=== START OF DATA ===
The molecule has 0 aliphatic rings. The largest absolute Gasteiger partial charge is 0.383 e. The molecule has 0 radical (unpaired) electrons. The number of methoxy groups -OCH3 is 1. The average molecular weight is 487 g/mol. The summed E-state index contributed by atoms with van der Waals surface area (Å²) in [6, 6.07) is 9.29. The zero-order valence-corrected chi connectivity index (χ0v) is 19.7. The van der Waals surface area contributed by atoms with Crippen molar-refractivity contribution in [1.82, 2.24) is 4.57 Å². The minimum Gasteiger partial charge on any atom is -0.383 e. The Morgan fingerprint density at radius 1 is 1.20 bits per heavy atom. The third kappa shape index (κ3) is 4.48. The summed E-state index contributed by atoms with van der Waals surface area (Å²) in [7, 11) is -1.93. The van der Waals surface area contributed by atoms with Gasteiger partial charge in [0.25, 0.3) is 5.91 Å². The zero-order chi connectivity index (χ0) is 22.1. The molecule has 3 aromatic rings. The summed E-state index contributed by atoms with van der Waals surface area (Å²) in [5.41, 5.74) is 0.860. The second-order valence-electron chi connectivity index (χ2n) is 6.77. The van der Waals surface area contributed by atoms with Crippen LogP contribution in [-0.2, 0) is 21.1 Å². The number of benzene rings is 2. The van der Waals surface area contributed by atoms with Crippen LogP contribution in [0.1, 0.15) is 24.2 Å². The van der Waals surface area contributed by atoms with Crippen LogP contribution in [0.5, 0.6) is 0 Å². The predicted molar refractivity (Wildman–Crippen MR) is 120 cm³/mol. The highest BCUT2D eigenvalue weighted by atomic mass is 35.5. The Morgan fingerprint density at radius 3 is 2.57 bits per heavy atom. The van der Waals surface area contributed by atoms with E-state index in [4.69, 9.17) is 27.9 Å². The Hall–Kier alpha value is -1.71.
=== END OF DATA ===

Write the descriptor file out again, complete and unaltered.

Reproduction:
The molecule has 0 aliphatic rings. The largest absolute Gasteiger partial charge is 0.383 e. The molecule has 0 radical (unpaired) electrons. The number of methoxy groups -OCH3 is 1. The average molecular weight is 487 g/mol. The summed E-state index contributed by atoms with van der Waals surface area (Å²) in [6, 6.07) is 9.29. The zero-order valence-corrected chi connectivity index (χ0v) is 19.7. The van der Waals surface area contributed by atoms with Crippen molar-refractivity contribution in [1.82, 2.24) is 4.57 Å². The minimum Gasteiger partial charge on any atom is -0.383 e. The Morgan fingerprint density at radius 1 is 1.20 bits per heavy atom. The third kappa shape index (κ3) is 4.48. The summed E-state index contributed by atoms with van der Waals surface area (Å²) in [7, 11) is -1.93. The van der Waals surface area contributed by atoms with Gasteiger partial charge in [0.25, 0.3) is 5.91 Å². The zero-order chi connectivity index (χ0) is 22.1. The molecule has 3 aromatic rings. The summed E-state index contributed by atoms with van der Waals surface area (Å²) in [5.41, 5.74) is 0.860. The second-order valence-electron chi connectivity index (χ2n) is 6.77. The van der Waals surface area contributed by atoms with Crippen LogP contribution in [-0.2, 0) is 21.1 Å². The number of benzene rings is 2. The van der Waals surface area contributed by atoms with Crippen LogP contribution in [0.1, 0.15) is 24.2 Å². The van der Waals surface area contributed by atoms with Crippen LogP contribution in [0.5, 0.6) is 0 Å². The predicted molar refractivity (Wildman–Crippen MR) is 120 cm³/mol. The highest BCUT2D eigenvalue weighted by atomic mass is 35.5. The Morgan fingerprint density at radius 3 is 2.57 bits per heavy atom. The van der Waals surface area contributed by atoms with E-state index in [4.69, 9.17) is 27.9 Å². The Hall–Kier alpha value is -1.71.